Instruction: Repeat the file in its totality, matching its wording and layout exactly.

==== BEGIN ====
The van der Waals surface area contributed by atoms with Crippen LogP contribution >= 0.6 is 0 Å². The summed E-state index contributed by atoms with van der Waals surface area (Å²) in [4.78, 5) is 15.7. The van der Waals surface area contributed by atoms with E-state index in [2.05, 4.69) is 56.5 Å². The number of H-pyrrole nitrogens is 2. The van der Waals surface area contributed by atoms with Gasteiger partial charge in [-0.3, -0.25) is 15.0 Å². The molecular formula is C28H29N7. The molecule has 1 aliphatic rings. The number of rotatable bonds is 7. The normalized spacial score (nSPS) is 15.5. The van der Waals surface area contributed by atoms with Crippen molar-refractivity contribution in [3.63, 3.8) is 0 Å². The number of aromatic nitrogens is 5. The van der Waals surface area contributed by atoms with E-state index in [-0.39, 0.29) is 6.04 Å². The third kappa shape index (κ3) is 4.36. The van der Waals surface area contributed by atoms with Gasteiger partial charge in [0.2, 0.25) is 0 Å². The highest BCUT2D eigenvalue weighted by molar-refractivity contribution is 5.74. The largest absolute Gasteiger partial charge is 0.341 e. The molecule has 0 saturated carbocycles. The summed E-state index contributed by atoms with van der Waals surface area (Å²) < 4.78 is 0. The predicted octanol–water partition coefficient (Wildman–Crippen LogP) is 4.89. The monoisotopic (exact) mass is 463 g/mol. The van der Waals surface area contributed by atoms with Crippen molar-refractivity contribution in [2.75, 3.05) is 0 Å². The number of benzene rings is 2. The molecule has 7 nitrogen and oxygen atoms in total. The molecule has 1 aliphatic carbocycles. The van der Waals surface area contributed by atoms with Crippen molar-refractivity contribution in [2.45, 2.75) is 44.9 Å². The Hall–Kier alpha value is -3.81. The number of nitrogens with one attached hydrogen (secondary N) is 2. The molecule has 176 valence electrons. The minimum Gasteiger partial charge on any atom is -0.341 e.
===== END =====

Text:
The van der Waals surface area contributed by atoms with Crippen LogP contribution >= 0.6 is 0 Å². The summed E-state index contributed by atoms with van der Waals surface area (Å²) in [4.78, 5) is 15.7. The van der Waals surface area contributed by atoms with E-state index in [2.05, 4.69) is 56.5 Å². The number of H-pyrrole nitrogens is 2. The van der Waals surface area contributed by atoms with Gasteiger partial charge in [-0.3, -0.25) is 15.0 Å². The molecular formula is C28H29N7. The molecule has 1 aliphatic rings. The number of rotatable bonds is 7. The normalized spacial score (nSPS) is 15.5. The van der Waals surface area contributed by atoms with Crippen molar-refractivity contribution in [3.63, 3.8) is 0 Å². The number of aromatic nitrogens is 5. The van der Waals surface area contributed by atoms with E-state index in [-0.39, 0.29) is 6.04 Å². The third kappa shape index (κ3) is 4.36. The van der Waals surface area contributed by atoms with Gasteiger partial charge in [0.2, 0.25) is 0 Å². The highest BCUT2D eigenvalue weighted by molar-refractivity contribution is 5.74. The largest absolute Gasteiger partial charge is 0.341 e. The molecule has 0 saturated carbocycles. The summed E-state index contributed by atoms with van der Waals surface area (Å²) < 4.78 is 0. The predicted octanol–water partition coefficient (Wildman–Crippen LogP) is 4.89. The monoisotopic (exact) mass is 463 g/mol. The van der Waals surface area contributed by atoms with Crippen molar-refractivity contribution in [2.75, 3.05) is 0 Å². The number of benzene rings is 2. The molecule has 7 nitrogen and oxygen atoms in total. The molecule has 1 aliphatic carbocycles. The van der Waals surface area contributed by atoms with Crippen molar-refractivity contribution in [2.45, 2.75) is 44.9 Å². The Hall–Kier alpha value is -3.81. The number of nitrogens with one attached hydrogen (secondary N) is 2. The molecule has 176 valence electrons. The minimum Gasteiger partial charge on any atom is -0.341 e.